The Lean-In Moment: 5-Minute Interview with Paul Westcott

“GraphTour is something that allows us to think differently. We have one-to-one sessions and we’re able to collaborate, but it’s nice to come to something like this and see other people and how they’re using graph technology,” said Paul Westcott, Product Director at Dun & Bradstreet.

If company A owns company B and company B owns company C which in turn owns company A, that is a loop, and it is illegal. But in a dataset with 350 million companies, how do you find those patterns? By putting their massive dataset into the Neo4j graph database, Dun & Bradstreet empowers financial services customers to rapidly query the data and surface connections in less than a minute.

In this week’s five-minute interview (conducted at GraphTour NYC 2019), we speak with Paul Westcott about how Dun & Bradstreet uses Neo4j.

What does Dun & Bradstreet do?

Dun & Bradstreet has a big dataset: we collect information on about 350 million companies. We pour that into Neo4j to understand insights, particularly around ownership of companies and who owns each company and the networks that Neo4j identifies are then generated to our customers.

How was this problem solved before graphs?

As a product manager, I get to spend time with people who work in financial institutions. And literally, individuals were taking a screenshot, they were printing a screenshot, they were typing data into a spreadsheet, they were taking another screenshot, they were typing more data into a spreadsheet, they were taking another screenshot and they were following all of the links themselves.

Before Neo4j, they would then brute-force some kind of Excel spreadsheet to get a credit calculation. And then they gave that to a relationship manager who would be able then have all of the information. On a good day, they could do a company in about half an hour. With Neo4j, they were able to type in the company, ask the question, have a visualization of those networks and how those paths were created, print that off and send it in around 30 or 40 seconds.

What have been some of the most surprising results you’ve experienced working with graphs?

I think the most surprising thing for us was firstly, we really didn’t realize just how many things were connected to each other. There was an assumption, but we were able to follow things such as loops, where company A would own company B, and company B would own company C and company C would own company A. So you’d have these loops which are actually illegal and you can identify them.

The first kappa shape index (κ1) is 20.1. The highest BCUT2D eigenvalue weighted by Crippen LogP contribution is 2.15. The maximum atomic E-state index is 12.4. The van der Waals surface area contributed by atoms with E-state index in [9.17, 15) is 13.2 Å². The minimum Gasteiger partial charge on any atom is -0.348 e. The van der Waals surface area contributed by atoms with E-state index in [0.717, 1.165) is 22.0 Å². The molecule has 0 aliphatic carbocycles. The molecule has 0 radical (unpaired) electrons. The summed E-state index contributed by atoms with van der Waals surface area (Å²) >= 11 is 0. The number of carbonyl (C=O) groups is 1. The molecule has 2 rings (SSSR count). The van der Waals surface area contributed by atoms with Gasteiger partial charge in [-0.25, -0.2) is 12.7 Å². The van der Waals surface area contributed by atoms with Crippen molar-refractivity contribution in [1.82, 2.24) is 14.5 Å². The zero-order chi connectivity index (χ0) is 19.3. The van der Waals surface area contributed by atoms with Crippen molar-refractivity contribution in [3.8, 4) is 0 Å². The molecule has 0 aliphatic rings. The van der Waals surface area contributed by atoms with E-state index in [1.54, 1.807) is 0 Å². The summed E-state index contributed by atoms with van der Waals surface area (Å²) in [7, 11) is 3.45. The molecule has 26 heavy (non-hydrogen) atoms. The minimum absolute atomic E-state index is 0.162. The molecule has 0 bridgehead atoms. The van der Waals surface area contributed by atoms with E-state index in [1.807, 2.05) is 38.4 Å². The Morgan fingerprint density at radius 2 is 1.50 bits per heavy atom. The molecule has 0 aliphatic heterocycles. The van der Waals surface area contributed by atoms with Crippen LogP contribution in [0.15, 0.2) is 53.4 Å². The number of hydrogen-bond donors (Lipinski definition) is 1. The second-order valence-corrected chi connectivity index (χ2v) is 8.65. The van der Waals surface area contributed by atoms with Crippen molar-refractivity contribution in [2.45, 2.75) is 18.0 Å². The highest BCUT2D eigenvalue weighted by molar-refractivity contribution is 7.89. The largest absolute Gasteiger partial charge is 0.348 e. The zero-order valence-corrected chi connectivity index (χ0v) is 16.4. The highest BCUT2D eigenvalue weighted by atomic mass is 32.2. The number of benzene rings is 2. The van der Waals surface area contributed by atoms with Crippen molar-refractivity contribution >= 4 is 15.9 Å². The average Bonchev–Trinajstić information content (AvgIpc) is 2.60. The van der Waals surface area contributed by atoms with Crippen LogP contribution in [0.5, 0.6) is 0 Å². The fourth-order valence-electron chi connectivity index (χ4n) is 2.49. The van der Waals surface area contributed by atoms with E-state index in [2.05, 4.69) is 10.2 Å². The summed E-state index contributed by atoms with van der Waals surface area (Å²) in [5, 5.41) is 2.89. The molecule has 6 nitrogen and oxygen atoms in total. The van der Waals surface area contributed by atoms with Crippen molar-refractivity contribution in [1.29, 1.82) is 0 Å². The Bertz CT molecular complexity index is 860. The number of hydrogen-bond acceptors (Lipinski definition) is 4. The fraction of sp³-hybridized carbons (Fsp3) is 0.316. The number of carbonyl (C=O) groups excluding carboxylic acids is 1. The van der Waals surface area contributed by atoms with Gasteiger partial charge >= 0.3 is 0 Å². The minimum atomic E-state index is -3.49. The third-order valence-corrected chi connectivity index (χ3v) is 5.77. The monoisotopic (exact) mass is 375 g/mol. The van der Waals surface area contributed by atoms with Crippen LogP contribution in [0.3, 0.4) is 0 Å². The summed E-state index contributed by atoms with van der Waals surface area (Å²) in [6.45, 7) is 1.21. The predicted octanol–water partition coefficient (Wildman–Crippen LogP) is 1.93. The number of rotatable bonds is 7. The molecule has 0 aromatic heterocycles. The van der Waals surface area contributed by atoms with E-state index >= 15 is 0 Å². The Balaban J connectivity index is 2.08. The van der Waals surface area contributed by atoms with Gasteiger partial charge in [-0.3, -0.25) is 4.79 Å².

We actually found a lot of areas where we could pinpoint data inconsistencies and have our data teams go and get more data in a very accurate way and then feed that data back in to get better results.

Paul Westcott

Can you tell us about the reactions your graphs results get?

I always call it the lean-in moment. Talk to users and then when you show them the visuals and the possibilities of the graph and the connections, you literally see them move forward toward the computer screen. And I think of all of the things that I’ve seen in my career as a product manager, that lean-in moment is always the one that’s the best.

What’s next for Dun & Bradstreet?

So, right now we’re very much focused on companies and connecting companies and the networks there. For us, what’s next is understanding people and how we can connect people with companies so we have a much more people-centric view rather than a company-centric one.

What do you like most about GraphTour?

Dun & Bradstreet has been working with Neo4j for some time now and GraphTour always allows us to think differently. We have our one-to-one sessions and we’re able to collaborate with Neo4j, but it’s nice to come to something like this and see other people and how they’re using graph technology. It’s also a chance to hear different views and different ways of thinking, which I think is fundamental to any business and how they resolve challenges.

What advice do you have for people who are getting started with graphs?

Jumping straight in is a really good idea. But I would also say, think about it in terms of a single problem or a single use case. Often people will say, “We can solve so many things.” But if you focus on one thing and solve one thing well, you’ll find that after that, you may be able to then solve other problems in a similar way. But don’t try and bite off more than you can chew.

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